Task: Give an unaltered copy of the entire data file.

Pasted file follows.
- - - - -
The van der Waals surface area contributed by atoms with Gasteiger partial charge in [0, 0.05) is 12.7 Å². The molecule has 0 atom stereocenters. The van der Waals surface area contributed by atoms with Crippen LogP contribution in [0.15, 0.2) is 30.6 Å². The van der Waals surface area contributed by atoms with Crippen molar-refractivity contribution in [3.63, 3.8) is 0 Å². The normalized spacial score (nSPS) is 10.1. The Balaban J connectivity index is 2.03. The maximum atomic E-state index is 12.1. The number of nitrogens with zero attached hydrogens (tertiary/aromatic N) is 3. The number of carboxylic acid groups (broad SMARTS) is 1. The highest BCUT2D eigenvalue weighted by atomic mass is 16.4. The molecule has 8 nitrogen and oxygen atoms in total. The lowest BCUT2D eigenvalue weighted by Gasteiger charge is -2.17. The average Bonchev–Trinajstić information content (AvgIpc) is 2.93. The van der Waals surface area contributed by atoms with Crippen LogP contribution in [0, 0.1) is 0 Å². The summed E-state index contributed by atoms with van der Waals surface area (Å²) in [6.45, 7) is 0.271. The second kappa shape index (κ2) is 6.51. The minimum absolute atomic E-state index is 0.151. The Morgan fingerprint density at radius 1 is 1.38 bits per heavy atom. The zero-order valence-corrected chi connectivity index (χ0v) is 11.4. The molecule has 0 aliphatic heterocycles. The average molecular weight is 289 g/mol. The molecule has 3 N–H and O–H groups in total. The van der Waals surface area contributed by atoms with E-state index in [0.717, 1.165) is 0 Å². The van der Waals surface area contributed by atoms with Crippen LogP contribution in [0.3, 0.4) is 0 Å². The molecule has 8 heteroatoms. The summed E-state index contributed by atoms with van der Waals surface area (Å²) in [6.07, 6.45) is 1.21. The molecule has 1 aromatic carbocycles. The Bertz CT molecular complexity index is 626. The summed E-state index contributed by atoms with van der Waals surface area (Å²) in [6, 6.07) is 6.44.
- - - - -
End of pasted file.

The van der Waals surface area contributed by atoms with Gasteiger partial charge in [0, 0.05) is 12.7 Å². The molecule has 0 atom stereocenters. The van der Waals surface area contributed by atoms with Crippen LogP contribution in [0.15, 0.2) is 30.6 Å². The van der Waals surface area contributed by atoms with Crippen molar-refractivity contribution in [3.63, 3.8) is 0 Å². The normalized spacial score (nSPS) is 10.1. The Balaban J connectivity index is 2.03. The maximum atomic E-state index is 12.1. The number of nitrogens with zero attached hydrogens (tertiary/aromatic N) is 3. The number of carboxylic acid groups (broad SMARTS) is 1. The highest BCUT2D eigenvalue weighted by atomic mass is 16.4. The molecule has 8 nitrogen and oxygen atoms in total. The lowest BCUT2D eigenvalue weighted by Gasteiger charge is -2.17. The average Bonchev–Trinajstić information content (AvgIpc) is 2.93. The van der Waals surface area contributed by atoms with Crippen LogP contribution in [0, 0.1) is 0 Å². The summed E-state index contributed by atoms with van der Waals surface area (Å²) in [6.45, 7) is 0.271. The second kappa shape index (κ2) is 6.51. The minimum absolute atomic E-state index is 0.151. The Morgan fingerprint density at radius 1 is 1.38 bits per heavy atom. The zero-order valence-corrected chi connectivity index (χ0v) is 11.4. The molecule has 0 aliphatic heterocycles. The average molecular weight is 289 g/mol. The molecule has 3 N–H and O–H groups in total. The van der Waals surface area contributed by atoms with E-state index in [0.717, 1.165) is 0 Å². The van der Waals surface area contributed by atoms with Crippen LogP contribution in [0.3, 0.4) is 0 Å². The molecule has 8 heteroatoms. The summed E-state index contributed by atoms with van der Waals surface area (Å²) in [6.07, 6.45) is 1.21. The molecule has 1 aromatic carbocycles. The Bertz CT molecular complexity index is 626. The summed E-state index contributed by atoms with van der Waals surface area (Å²) in [6, 6.07) is 6.44.